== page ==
Objectives: The Ottawa Ankle Rules (OAR) have been found to be 100% sensitive in adult patients with ankle injuries, and application of the OAR has resulted in a 28% reduction in the number of x-rays ordered. The objectives of this study were to determine the sensitivity and specificity of the OAR in children and to determine the potential change in x-ray utilization.
Methods: Children, aged 2-16 years, presenting to the EDs of two children's hospitals, with an ankle injury in the previous 48 hours, were enrolled. All patients were assessed by either staff physicians or fellows. X-rays were ordered according to standard clinical practice. Prior to reviewing x-rays, the physical examination was recorded on a standardized form. Positive outcomes (clinically significant) were defined as fractures with fragments > or =3 mm. Patients not x-rayed and asymptomatic at five to seven days postinjury were considered to have no significant fracture.
Results: Six hundred seventy patients were enrolled. The OAR were 100% sensitive (95% CI = 95% to 100%) for significant ankle fractures, with a specificity of 24% (95% CI = 20% to 28%). The OAR were 100% sensitive (95% CI = 82% to 100%) for the midfoot, with a specificity of 36% (95% CI = 29% to 43%). If the OAR had been followed, there would have been a reduction of ankle x-rays by 16% and foot x-rays by 29% without missing any clinically significant fracture. However, analysis of the two hospitals showed that if the rules had been applied, one would have a reduction in x-rays, while the other center would have an increase.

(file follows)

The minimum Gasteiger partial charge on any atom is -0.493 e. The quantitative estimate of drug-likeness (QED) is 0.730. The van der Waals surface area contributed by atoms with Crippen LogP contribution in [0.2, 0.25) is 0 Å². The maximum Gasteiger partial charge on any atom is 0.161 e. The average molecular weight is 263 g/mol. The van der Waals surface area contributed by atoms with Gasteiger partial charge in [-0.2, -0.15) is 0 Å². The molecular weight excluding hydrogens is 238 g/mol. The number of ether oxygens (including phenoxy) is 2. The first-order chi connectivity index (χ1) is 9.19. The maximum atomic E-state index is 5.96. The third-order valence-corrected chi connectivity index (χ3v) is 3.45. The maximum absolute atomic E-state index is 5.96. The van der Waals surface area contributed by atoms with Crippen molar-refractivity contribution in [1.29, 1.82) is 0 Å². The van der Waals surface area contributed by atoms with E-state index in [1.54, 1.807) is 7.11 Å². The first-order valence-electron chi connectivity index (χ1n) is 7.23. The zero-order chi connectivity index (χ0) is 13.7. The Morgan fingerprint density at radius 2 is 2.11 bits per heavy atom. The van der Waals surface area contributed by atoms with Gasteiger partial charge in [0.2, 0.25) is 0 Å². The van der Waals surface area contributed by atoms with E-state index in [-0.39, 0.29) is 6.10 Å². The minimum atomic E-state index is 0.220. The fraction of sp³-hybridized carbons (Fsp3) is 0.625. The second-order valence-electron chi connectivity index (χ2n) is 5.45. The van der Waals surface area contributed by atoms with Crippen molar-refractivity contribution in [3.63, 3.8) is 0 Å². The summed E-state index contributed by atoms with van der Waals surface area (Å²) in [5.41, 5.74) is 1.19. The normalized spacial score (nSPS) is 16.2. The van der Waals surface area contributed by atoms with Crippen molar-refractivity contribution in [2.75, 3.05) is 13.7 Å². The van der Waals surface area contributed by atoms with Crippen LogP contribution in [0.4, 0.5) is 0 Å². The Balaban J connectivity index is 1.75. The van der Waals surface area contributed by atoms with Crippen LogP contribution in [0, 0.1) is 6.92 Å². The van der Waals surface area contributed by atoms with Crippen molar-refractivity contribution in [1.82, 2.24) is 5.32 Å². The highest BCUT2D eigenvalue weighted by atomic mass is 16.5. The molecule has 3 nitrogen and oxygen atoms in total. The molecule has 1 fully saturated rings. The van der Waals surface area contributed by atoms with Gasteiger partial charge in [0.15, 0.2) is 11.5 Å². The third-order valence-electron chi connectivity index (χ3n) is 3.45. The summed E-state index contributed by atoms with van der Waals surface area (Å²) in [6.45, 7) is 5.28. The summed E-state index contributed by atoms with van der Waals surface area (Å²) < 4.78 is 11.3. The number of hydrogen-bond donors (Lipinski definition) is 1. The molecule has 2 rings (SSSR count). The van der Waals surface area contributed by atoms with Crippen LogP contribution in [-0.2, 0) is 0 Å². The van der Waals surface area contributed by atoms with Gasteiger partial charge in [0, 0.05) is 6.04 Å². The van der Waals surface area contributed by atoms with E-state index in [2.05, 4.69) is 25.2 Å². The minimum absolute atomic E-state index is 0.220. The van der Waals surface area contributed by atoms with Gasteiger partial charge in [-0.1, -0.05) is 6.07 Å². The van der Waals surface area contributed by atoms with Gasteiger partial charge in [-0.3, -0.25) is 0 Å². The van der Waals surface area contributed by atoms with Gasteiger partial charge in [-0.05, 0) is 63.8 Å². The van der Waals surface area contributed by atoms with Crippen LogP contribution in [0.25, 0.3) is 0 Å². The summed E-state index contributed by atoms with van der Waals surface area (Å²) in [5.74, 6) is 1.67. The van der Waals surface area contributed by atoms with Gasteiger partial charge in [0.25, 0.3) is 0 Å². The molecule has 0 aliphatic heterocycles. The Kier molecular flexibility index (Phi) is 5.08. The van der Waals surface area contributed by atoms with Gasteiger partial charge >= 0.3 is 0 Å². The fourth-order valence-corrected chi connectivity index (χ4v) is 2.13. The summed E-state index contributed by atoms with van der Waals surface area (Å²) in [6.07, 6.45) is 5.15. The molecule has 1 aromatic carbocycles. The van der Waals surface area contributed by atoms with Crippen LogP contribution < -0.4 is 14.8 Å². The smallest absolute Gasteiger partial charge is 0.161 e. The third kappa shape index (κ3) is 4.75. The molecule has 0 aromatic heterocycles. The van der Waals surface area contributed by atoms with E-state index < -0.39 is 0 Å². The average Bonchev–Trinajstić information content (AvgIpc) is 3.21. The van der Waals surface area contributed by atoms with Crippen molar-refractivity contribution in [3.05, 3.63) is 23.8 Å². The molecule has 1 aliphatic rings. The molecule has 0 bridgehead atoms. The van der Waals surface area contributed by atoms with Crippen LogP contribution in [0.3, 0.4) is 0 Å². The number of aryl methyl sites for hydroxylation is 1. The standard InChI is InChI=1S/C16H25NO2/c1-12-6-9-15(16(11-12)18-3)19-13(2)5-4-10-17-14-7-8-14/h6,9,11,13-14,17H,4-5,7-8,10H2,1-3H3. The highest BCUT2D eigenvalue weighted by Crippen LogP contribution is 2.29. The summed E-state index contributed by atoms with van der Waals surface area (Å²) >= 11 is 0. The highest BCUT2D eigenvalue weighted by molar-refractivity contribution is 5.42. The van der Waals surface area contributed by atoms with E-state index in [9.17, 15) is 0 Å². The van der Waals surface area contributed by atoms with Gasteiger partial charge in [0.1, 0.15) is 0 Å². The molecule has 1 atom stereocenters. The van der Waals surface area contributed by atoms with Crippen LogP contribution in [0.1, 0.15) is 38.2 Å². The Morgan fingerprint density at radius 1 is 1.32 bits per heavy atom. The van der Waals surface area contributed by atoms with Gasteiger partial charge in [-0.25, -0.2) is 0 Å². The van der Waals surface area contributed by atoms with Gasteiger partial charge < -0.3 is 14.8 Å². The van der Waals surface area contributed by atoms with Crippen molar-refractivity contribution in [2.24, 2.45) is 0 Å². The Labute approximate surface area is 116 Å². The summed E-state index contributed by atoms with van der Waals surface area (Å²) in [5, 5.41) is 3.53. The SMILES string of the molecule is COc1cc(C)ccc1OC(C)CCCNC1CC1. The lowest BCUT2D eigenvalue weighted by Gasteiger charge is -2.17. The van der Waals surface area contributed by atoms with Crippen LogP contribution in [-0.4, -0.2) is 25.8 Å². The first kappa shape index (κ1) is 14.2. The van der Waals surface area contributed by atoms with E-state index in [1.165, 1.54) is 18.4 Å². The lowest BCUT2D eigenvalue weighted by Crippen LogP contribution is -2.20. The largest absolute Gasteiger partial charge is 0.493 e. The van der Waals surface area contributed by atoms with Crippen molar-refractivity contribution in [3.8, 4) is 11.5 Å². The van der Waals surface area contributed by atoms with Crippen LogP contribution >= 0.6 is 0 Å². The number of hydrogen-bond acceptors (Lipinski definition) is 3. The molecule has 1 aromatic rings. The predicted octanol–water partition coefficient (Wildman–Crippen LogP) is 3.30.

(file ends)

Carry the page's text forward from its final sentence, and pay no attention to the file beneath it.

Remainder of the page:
Conclusions: This study demonstrates the OAR to be sensitive for detecting clinically significant (> or =3 mm) ankle and midfoot fractures in children. The application of these rules may reduce the number of x-rays ordered. A further study is required to determine the effect of using the OAR in clinical practice.